April 26, 2020

It takes less than nine days for a colony to produce a capped queen cell, so one inspection per week in the springtime is enough to prevent your bees from swarming. An inspection every two weeks is enough to keep you from knowing they did. 

Consider a colony of 30,000 workers having a queen that lays 1,500 fertilized eggs per day. She stops laying for three days then departs...

March 23, 2020

SWARM PREVENTION (REPRODUCTIVE GUIDANCE)

Like many organisms, a honey bee colony is on a mission to reproduce after emerging from winter, and it does so by dividing. Reproduction is the basis for existence, and such a primal survival instinct is not easy to suppress. The multifaceted nature of the swarm impulse suggests the need for a multifaceted response. Adding a box is n...

November 6, 2019

The contribution from pesticides on colony loss has proven difficult to quantify, because exposure does not typically result in sudden death of an entire colony. It is far more likely to cause sublethal effects on individual bees that may go unnoticed. What can be accurately measured, however, is the concentration of residues found in hive products like wax and pollen. The...

August 13, 2019

As summer starts to wind down, the colony must begin producing bees that have a lifespan of five months, rather than five weeks. Understand the process that results in development of the winter cluster to guide summer management.
 
Successful overwintering is a simple matter of longevity. Interestingly, honey bees do not age chronologically. Their lifespan is highly variabl...

July 3, 2019

From hieroglyphics to higher priests, parliaments and charlatans, the beehive has represented an ideal society, one in which all members work harmoniously together for the greater good of the community. A more careful observation reveals that humanity is not the sole domain for selfish behavior, and the unity that characterizes a honey bee colony is highly vulnerable to the...

February 12, 2019

Soon will come the time to split hives. Beekeepers must decide between allowing the colony to raise a new queen or adding a mated queen from a breeder. In deciding which better serves your purpose, please keep in mind that recreational beekeepers are in a unique position to improve the health and survivability of honey bees. Beekeeping is not our livelihood. Most of us seek...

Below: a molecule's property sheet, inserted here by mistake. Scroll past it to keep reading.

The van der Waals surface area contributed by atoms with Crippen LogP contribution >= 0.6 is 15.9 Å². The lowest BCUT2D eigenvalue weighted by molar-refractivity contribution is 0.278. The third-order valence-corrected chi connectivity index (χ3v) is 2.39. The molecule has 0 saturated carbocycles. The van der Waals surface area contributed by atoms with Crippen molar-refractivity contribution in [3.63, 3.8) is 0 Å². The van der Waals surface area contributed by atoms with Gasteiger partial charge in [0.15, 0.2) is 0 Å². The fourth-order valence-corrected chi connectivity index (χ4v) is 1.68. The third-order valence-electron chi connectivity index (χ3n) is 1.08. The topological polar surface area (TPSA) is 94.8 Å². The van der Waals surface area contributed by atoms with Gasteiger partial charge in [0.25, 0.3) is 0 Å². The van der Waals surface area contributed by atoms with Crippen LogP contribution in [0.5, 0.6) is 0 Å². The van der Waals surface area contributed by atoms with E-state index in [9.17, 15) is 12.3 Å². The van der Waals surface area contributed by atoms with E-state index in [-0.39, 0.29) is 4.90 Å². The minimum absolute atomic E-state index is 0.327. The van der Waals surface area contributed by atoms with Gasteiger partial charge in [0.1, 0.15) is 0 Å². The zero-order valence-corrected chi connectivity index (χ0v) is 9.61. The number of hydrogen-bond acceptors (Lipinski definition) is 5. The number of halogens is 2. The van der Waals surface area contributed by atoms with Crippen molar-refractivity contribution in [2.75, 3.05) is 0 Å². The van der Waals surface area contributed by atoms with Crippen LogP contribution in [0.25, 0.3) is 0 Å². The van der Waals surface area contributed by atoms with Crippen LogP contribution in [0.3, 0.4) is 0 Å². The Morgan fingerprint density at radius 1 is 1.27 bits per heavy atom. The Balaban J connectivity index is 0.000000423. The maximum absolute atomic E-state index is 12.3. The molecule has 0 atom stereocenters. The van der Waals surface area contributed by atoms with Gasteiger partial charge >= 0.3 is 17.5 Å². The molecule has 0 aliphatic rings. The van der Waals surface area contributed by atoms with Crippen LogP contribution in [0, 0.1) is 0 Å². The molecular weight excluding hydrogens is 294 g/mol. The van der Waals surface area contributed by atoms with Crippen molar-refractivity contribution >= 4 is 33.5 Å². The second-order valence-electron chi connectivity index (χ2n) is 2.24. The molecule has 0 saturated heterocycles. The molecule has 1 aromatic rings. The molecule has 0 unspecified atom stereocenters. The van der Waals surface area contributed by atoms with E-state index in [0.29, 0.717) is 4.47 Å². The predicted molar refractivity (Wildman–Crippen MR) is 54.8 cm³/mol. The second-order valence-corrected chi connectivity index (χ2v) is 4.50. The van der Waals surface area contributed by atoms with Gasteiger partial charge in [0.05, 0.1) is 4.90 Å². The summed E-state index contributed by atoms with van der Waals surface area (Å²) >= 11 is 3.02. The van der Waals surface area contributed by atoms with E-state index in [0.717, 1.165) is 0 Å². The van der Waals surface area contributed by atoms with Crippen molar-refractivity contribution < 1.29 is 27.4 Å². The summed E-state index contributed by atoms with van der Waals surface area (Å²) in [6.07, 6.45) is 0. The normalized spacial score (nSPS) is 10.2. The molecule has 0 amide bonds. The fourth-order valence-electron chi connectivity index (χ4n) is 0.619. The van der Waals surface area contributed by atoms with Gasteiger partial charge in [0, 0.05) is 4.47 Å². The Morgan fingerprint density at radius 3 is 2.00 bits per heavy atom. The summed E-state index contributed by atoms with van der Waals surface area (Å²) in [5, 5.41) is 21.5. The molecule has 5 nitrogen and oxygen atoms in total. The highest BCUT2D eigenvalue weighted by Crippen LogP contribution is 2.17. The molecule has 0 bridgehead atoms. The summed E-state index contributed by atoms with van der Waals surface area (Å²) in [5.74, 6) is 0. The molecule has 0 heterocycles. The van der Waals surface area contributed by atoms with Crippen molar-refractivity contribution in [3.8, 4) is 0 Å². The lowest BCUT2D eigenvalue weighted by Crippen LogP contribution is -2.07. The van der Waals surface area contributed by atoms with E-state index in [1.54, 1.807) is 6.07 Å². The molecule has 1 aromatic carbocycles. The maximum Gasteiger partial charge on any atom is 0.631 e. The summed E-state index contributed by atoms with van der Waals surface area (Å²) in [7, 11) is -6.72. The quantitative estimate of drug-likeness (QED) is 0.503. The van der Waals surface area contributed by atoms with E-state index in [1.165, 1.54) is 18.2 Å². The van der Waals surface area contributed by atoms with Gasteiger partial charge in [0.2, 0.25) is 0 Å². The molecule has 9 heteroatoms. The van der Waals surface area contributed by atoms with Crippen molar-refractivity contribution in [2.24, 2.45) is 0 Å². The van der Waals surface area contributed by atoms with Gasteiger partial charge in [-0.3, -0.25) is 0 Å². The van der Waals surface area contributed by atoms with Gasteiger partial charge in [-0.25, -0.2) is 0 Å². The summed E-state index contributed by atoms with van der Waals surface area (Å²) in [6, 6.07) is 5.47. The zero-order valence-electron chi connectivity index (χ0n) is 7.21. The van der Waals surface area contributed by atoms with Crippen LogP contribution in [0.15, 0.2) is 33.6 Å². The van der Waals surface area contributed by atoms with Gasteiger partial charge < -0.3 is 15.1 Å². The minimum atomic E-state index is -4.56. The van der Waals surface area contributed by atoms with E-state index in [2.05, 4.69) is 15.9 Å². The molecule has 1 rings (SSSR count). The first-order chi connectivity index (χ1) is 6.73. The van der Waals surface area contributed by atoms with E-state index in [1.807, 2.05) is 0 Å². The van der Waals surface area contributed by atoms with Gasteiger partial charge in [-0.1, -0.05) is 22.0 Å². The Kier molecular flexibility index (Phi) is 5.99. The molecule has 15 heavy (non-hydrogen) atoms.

January 9, 2019

A new era in breeding honey bees began in the 1950’s when artificial insemination became a practical option. Managed crop pollination was in its infancy, and for the next fifty years selection was made on honey production, temperament and disease resistance (Oxley and Oldroyd, 2010). Meanwhile, demand for pollination services grew exponentially and soon became a critical co...

November 5, 2018

                                         

Colony loss is a process rather than an event, and it often goes unnoticed. An empty hive can be the first indication of a problem. Honey bees are masters of adaptation and extremely resilient. They readily adjust to changes in their e...

August 13, 2018

Hygroscopy

Most beekeepers are aware that honey is hygroscopic, which describes a material that absorbs moisture from the surrounding air. More accurately, it exchanges moisture with the surrounding air. Water may be gained or lost, depending primarily on the relative humidity. A hygroscopic material seeks to reach moisture equilibrium with its environment, at which point wa...

December 2, 2017

At issue is heated air that escapes the cluster and rises to the top of the hive. Upon contact with the cold hive ceiling the air cools and releases moisture. Condensed water now threatens to drip back down and chill the bees. Practically without exception, the solution given is to ventilate the upper hive to allow humidity to escape. A very excellent article published in B...

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